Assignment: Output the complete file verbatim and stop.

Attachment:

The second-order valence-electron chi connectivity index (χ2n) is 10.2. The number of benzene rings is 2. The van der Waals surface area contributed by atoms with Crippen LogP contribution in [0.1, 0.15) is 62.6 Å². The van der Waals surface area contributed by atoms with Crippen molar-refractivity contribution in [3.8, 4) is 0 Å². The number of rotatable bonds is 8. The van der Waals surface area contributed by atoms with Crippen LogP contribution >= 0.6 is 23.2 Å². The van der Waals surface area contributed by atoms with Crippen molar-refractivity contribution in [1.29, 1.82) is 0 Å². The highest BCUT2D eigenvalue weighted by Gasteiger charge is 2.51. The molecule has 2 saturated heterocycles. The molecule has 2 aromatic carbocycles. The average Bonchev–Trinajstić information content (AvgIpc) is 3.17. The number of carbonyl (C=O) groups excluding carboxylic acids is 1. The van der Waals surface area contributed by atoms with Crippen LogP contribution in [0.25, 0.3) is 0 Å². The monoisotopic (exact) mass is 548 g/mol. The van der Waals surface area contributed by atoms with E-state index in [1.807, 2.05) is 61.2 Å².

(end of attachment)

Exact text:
The second-order valence-electron chi connectivity index (χ2n) is 10.2. The number of benzene rings is 2. The van der Waals surface area contributed by atoms with Crippen LogP contribution in [0.1, 0.15) is 62.6 Å². The van der Waals surface area contributed by atoms with Crippen molar-refractivity contribution in [3.8, 4) is 0 Å². The number of rotatable bonds is 8. The van der Waals surface area contributed by atoms with Crippen LogP contribution >= 0.6 is 23.2 Å². The van der Waals surface area contributed by atoms with Crippen molar-refractivity contribution in [1.29, 1.82) is 0 Å². The highest BCUT2D eigenvalue weighted by Gasteiger charge is 2.51. The molecule has 2 saturated heterocycles. The molecule has 2 aromatic carbocycles. The average Bonchev–Trinajstić information content (AvgIpc) is 3.17. The number of carbonyl (C=O) groups excluding carboxylic acids is 1. The van der Waals surface area contributed by atoms with Crippen LogP contribution in [0.25, 0.3) is 0 Å². The monoisotopic (exact) mass is 548 g/mol. The van der Waals surface area contributed by atoms with E-state index in [1.807, 2.05) is 61.2 Å².